on processStudent entries

On the hardship of managing big data


This continues our series of student reflections and analysis authored by our research team.


On the hardship of managing big data

Megan Roques

As the semester is coming to an end, it is essential to sit back and review the work that has been done. One of the tasks the class has taken on has been reviewing the validity of all of the project’s case files. The cases are separated by year and each student signed up to review one year worth of cases.

Before starting this assignment, I believed that the time spent on this task could be used in adding more cases to the database or scraping documents to find more cases. However, I was wrong. I did not take into account the hardship of management of big data.

It would be impossible for one person to go through all the folders in a timely manner. Additionally, keeping the source files up to date should be a task that is done often. Sometimes, a document that may have been accessible 3 years ago may not be available now because of a company shutting down. This instance could happen when finding sources from non-governmental entities such as finding an article from a local newspaper’s website. Once, a document goes missing, it should be a priority to replace this document with another one that contains the same (or even more!) information.

Most of the document replacing process was self-explanatory such as checking to see if the case was actually in our records or adding more documents if there are not enough. One of the steps, however, peaked my interest: make sure there is an official document. This step was kind of shocking because I have previously coded a few cases where the only information available are from news sources or journal entries. The official information of the case may be difficult to obtain because the records may be sealed, the case may be a state case so the information is not easily available, or the case is very recent (happened in the past ~12 months) and processes like appeals or additional sentencing are still in process.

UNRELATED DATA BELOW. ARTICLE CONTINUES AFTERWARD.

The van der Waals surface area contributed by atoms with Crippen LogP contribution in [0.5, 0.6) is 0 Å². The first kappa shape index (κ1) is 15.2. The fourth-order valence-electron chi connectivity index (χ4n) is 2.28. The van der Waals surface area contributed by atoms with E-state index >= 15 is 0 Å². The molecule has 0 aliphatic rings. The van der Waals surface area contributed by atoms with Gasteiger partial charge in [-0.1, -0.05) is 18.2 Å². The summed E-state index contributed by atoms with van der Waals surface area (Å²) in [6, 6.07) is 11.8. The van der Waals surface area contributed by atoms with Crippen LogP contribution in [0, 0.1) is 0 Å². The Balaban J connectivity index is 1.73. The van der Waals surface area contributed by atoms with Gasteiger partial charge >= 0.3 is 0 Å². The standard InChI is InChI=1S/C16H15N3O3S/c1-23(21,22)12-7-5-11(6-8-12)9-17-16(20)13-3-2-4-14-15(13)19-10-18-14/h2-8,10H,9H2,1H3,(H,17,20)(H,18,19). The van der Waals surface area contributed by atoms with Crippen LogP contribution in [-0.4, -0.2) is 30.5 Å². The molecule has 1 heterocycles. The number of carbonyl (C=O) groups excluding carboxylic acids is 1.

While going through my assigned folder, it was fascinating how despite the new information that gets released over time our codes remain the same. Even in cases where the official documents get added to our files such as the Randy Linn case, the case is still “correct” based on the guidelines set forth by the project. Some of the minor details that get updated are things like middle names or the case is added to a group case. You might be wondering why the members don’t wait for the official documents to be released in order to fully code a case. It may seem time-consuming and redundant to look for more files after a case is already in the database.

The way the information-gathering process is set up to deal with large amounts of data. This process is best described by scholars like Jensen (2018) as scraping information from other databases, governmental files (such as the FBI), and social media sites like Twitter. Then, the scraped information serves as our “supplementary data sources” and the hunting for official documents begins. These supplementary data sources are key to coding a case because news sources or social media websites may give one insight about the “why” of the offender which is left out of indictments and charging documents. Therefore, the news articles and journal entries written about an offender can be more meaningful to the project than the official documents. However, the gathering of the official documents is still an important task since it serves as confirmation for sentencing and charging details.

Throughout this activity I have learned the value of different information sources and how they each have their own impact on the project. It really helped me realize that often not all the information that you would like is available for one particular case. Therefore, it is important to monitor certain cases so when official documents or more details are released one is able to retrieve those details.

References:

Jensen, Michael J. “Big Data: Methods for Collection and Analysis.” In Theory and Methods in Political Science, edited by Vivian Lowndes, David Marsh, and Gerry Stoker, 4th ed., 306-20. London, UK: Palgrave Macmillan UK, 2018.

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